Holy Terror, Miller’s long, long, long-awaited statement on 9/11 and counterterrorism, hit comic book stores Wednesday. Longtime Miller watchers have viewed it with apprehension, hoping that his dark views about the source of that national trauma wouldn’t turn the comic into a vulgar, one-dimensional revenge fantasy. They were wrong. It’s even worse than that.
Miller’s Holy Terror is a screed against Islam, completely uninterested in any nuance or empathy toward 1.2 billion people he conflates with a few murderous conspiracy theorists. It’s no accident that it’s being released ten years after 9/11. This comic would be unthinkable during the unity that the U.S. felt after the attack.
Instead, it’s a perfect cultural artifact of this dark period in American life, when the FBI teaches its agents that “mainstream” Islam is indistinguishable from terrorism and a community center near Ground Zero gets labeled a “victory mosque.” Call it the artwork of 9/11 decadence, when all that remains of a horror is a carefully nurtured grievance.
Holy Terror, the inaugural offering from Legendary Comics, starts out with the Fixer, an ersatz Batman, enjoying a tryst with an ersatz Catwoman when they’re interrupted by a nail bomb. The culprit: a “humanities major” named Amina, an Islamist version of the psychopathic Rorschach from Watchmen, who sneers that the “haughty” skyline of Empire City is like “sharpened sticks aimed at the eyes of God.”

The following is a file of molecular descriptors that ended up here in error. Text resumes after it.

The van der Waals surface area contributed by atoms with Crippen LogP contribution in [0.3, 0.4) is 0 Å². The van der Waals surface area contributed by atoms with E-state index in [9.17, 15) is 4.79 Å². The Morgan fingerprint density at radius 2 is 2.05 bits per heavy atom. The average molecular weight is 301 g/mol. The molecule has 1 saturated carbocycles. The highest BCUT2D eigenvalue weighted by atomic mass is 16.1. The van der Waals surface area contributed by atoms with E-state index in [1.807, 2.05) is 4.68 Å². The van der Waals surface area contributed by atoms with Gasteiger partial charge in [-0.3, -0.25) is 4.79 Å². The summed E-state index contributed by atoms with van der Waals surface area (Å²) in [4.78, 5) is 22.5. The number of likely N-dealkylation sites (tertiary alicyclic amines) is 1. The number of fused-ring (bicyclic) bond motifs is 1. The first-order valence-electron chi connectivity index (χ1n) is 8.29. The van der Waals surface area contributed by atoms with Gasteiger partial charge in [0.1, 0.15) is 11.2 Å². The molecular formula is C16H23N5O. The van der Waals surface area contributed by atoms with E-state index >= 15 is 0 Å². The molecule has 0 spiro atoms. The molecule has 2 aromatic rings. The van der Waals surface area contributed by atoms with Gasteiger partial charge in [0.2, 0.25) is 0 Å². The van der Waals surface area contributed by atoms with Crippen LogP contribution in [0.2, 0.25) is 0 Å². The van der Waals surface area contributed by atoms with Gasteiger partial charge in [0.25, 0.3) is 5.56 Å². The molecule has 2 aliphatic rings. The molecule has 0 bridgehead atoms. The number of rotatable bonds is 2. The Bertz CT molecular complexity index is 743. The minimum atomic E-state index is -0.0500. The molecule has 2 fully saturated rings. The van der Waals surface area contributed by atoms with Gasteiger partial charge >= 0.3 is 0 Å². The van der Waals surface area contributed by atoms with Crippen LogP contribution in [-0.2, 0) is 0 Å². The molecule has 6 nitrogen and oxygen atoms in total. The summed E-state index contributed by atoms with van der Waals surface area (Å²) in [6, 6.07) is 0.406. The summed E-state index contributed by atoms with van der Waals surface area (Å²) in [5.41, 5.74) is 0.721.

The Fixer’s response is to go to war — indiscriminately. “We give them what they want, minus the innocent victims,” the Fixer thinks as he opens fire. To bring the point home Miller draws 14 stereotypical Muslim faces around the righteous anti-hero. Naturally, the only way to learn more about the next attack is to torture a surviving terrorist — which Miller illustrates pornographically — even though the Scary Muslim says “pain means nothing to me,” so it’s not like the Fixer is torturing, you know, a human being.
“So Mohammed,” the Fixer says, “Pardon me for guessing your name, but you’ve got to admit the odds are pretty good that it’s Mohammed.” Naturally, the terrorists are amassing an army in a mosque, against whose walls “the night winds blow away seven centuries.” That’s the tenor of the book, though I won’t spoil the ending.
The tragedy is that Miller is no hack. Throughout his 35-year career, he’s been one of comics’ few undisputed geniuses. Check the resume: from Daredevil to Ronin to Sin City, Miller excels at exploring the dark side of humanity without reducing his characters to simplistic killing machines. His Dark Knight Returns was one of the game-changing comics of the 1980s, the greatest Batman story ever told, a book that rivals Watchmen in its ability to prove that comics are literature. As an artist, Miller’s forte is in stark black-and-white color schemes, yet he creates worlds where the morality is a subtle gray.